Design and Optimization of Condenser and Centrifuge Units for Enhancement of a Batch Vacuum Frying System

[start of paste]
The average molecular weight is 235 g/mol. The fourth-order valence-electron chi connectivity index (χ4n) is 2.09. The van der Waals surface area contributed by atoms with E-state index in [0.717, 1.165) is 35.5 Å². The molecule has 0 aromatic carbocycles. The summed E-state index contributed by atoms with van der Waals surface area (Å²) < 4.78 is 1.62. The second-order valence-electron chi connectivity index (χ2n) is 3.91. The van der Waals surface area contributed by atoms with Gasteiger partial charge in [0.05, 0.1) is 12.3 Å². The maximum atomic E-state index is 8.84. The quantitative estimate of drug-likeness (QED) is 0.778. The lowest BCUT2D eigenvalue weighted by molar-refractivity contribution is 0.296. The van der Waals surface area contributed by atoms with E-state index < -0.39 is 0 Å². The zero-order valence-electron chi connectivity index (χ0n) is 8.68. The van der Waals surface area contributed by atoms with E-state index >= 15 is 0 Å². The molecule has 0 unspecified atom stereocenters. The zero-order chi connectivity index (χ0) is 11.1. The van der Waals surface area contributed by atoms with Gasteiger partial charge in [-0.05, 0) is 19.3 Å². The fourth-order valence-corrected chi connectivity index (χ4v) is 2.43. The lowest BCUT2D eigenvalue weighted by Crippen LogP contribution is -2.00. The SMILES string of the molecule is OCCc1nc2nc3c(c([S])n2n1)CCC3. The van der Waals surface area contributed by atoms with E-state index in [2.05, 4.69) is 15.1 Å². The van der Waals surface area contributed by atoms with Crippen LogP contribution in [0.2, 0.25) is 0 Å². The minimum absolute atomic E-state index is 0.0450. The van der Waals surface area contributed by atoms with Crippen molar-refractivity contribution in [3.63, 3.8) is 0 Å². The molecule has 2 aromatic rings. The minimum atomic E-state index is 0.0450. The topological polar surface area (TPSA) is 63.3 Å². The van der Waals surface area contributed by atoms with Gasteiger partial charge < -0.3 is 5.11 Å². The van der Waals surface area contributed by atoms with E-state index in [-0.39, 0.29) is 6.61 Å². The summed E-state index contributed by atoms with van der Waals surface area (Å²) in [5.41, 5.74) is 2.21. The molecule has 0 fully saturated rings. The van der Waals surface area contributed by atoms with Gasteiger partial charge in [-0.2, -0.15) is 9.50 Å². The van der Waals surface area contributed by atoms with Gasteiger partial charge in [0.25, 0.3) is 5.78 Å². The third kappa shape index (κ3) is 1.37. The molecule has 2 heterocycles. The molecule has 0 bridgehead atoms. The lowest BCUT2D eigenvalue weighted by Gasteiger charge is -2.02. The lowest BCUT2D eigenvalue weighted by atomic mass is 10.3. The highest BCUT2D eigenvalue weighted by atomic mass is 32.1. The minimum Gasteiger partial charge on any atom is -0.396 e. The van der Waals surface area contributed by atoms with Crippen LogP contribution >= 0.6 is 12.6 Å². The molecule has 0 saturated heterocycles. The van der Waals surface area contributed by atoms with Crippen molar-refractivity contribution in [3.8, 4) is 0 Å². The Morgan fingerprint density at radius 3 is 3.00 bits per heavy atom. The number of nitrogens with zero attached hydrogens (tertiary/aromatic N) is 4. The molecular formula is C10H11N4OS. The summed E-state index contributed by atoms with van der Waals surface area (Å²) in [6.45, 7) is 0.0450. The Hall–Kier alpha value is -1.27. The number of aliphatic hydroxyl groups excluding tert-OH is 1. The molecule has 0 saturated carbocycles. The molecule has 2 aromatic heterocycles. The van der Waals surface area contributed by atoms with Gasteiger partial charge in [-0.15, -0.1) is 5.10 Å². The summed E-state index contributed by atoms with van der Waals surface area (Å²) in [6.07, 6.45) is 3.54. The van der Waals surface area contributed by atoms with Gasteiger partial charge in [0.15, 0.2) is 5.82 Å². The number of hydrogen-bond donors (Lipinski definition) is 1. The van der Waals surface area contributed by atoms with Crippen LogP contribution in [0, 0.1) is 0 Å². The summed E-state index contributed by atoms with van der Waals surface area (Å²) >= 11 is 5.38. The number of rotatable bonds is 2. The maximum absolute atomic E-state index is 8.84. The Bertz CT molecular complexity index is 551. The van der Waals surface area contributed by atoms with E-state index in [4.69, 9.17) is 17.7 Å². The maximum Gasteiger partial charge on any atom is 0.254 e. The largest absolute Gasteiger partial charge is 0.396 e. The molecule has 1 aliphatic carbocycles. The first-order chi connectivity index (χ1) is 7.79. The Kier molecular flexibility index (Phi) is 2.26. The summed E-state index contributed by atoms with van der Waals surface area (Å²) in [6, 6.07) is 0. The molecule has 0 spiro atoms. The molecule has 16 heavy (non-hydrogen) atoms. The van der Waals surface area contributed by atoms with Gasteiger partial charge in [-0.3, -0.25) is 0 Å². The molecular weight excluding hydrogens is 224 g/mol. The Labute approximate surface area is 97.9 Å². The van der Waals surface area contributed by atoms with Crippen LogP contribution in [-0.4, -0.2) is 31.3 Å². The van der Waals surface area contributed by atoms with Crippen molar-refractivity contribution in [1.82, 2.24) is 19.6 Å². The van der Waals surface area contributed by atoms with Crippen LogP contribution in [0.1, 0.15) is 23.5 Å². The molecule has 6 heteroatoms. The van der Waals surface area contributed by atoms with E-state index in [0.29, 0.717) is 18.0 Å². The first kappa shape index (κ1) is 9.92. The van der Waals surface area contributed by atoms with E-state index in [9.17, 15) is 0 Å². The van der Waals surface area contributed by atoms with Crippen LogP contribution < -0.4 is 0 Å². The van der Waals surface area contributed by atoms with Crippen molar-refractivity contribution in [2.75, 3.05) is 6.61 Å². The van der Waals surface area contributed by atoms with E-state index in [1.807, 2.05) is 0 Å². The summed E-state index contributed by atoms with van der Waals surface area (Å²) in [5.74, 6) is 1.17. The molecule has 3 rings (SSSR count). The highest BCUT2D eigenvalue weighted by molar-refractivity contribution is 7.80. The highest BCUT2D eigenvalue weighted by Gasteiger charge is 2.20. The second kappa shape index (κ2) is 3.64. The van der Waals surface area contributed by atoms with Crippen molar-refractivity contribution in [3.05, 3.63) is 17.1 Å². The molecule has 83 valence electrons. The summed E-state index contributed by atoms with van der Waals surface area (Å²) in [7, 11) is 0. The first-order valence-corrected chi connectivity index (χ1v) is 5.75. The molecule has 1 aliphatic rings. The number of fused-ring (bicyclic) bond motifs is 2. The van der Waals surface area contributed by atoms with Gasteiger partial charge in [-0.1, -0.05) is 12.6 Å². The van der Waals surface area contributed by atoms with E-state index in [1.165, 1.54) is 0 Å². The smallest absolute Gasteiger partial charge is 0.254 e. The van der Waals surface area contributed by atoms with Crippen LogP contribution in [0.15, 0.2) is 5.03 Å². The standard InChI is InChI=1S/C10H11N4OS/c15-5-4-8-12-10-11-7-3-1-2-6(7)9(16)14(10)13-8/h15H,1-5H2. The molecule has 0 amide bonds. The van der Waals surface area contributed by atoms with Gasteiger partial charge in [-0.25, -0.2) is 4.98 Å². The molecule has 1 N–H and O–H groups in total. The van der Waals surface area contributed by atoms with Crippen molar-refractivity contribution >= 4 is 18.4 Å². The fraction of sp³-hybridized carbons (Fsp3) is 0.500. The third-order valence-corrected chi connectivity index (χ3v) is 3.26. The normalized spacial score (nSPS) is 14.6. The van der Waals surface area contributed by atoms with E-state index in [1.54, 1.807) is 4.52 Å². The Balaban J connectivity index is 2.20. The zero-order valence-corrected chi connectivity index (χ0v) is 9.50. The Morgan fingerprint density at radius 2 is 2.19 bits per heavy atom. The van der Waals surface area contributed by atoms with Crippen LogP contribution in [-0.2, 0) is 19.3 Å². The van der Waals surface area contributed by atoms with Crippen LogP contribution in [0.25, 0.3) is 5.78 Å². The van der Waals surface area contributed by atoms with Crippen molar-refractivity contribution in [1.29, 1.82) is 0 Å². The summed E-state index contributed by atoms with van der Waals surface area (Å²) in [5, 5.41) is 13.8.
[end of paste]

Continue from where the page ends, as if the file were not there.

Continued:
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A batch vacuum frying system, which processes fruits and vegetables, includes a frying pan, a surface-condenser, and a vacuum pump. With health and safety issues in mind, this research focused on developing a modified surface-condenser to prevent cavitation of the vacuum pump. The final oil-content was reduced by centrifugal de- oiling of the product under vacuum, which make the product healthier than what is currently available. The de-oiling mechanism consists of a centrifuge with a motor attached to the basket shaft, rotating up to 750 rpm (63 g units). The condenser consists of a (counter- flow) spiral-coil heat exchanger (SHE) connected to a refrigeration system that uses R404a refrigerant. De-oiling for 40 s at 300 and 750 RPM removed up to 67% and 72% of the chip?s surface oil, respectively. At 750 RPM for 10 s, 40 s, and 60 s the oil-content was reduced by 38%, 44%, and 51%, respectively. The convective heat transfer coefficient (h) of the frying oil was determined at 120?C and 140?C using the lumped capacitance method. The h-values were 217?13 W/m2K (120?C) and 258?37 W/m2K (140?C) using a copper-ball thermocouple. The h- values increased to 3.6 times during the boiling period. COMSOLTM Multiphysics was used to model the heat transfer in the vacuum fryer pan. Based on the simulation results, a 1.5 cm thick insulation material was installed in the fryer to reduce the energy losses. The refrigeration system operates at Tevap = -26?C and Tcond = 50?C with 26?C sub-cooling. Sensitivity analysis showed that the system Coefficient of Performance (COP) was about 3.87 at these conditions and compressor power requirement (CPR) was 74 W (85% efficiency) when frying 30 g of potatoes slices. The best results were obtained at Tevap = -10?C and Tcond = 40?C with 26?C sub-cooling and superheat of 5?C. The predicted COP was 4 and the CPR 70 W. The ice-formation on coils reduced the condensation rate. Reducing the refrigerant temperature to -10?C (from -26?C) reduced the condensation rate by 30%. These results show a more effective vacuum frying system for high-quality fruits and vegetables than the system previously used.